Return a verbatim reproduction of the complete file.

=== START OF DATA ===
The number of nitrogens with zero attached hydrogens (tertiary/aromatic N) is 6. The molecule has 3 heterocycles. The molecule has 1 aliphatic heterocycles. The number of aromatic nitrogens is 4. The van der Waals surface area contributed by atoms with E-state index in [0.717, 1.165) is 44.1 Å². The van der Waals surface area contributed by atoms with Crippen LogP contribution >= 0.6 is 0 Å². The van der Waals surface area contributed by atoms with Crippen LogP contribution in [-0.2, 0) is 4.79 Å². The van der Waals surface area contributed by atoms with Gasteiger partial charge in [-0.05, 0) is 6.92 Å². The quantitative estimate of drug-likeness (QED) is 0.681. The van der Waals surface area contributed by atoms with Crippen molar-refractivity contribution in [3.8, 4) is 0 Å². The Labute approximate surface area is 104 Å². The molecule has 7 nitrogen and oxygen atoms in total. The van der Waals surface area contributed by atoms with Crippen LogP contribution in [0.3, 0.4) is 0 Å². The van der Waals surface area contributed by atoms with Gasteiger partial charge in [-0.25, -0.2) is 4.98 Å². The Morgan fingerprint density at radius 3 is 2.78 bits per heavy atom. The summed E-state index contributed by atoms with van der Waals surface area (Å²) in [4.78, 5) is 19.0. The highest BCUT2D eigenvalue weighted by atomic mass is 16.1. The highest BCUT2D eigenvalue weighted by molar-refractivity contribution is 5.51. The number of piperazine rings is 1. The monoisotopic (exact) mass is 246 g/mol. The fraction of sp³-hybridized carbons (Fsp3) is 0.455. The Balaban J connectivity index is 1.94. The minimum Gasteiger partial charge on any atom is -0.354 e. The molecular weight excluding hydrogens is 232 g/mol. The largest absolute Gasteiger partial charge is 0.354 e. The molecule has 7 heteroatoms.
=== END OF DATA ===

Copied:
The number of nitrogens with zero attached hydrogens (tertiary/aromatic N) is 6. The molecule has 3 heterocycles. The molecule has 1 aliphatic heterocycles. The number of aromatic nitrogens is 4. The van der Waals surface area contributed by atoms with E-state index in [0.717, 1.165) is 44.1 Å². The van der Waals surface area contributed by atoms with Crippen LogP contribution >= 0.6 is 0 Å². The van der Waals surface area contributed by atoms with Crippen LogP contribution in [-0.2, 0) is 4.79 Å². The van der Waals surface area contributed by atoms with Gasteiger partial charge in [-0.05, 0) is 6.92 Å². The quantitative estimate of drug-likeness (QED) is 0.681. The van der Waals surface area contributed by atoms with Crippen molar-refractivity contribution in [3.8, 4) is 0 Å². The Labute approximate surface area is 104 Å². The molecule has 7 nitrogen and oxygen atoms in total. The van der Waals surface area contributed by atoms with Crippen LogP contribution in [0.3, 0.4) is 0 Å². The van der Waals surface area contributed by atoms with Gasteiger partial charge in [-0.25, -0.2) is 4.98 Å². The Morgan fingerprint density at radius 3 is 2.78 bits per heavy atom. The summed E-state index contributed by atoms with van der Waals surface area (Å²) in [4.78, 5) is 19.0. The highest BCUT2D eigenvalue weighted by atomic mass is 16.1. The highest BCUT2D eigenvalue weighted by molar-refractivity contribution is 5.51. The number of piperazine rings is 1. The monoisotopic (exact) mass is 246 g/mol. The fraction of sp³-hybridized carbons (Fsp3) is 0.455. The Balaban J connectivity index is 1.94. The minimum Gasteiger partial charge on any atom is -0.354 e. The molecular weight excluding hydrogens is 232 g/mol. The largest absolute Gasteiger partial charge is 0.354 e. The molecule has 7 heteroatoms.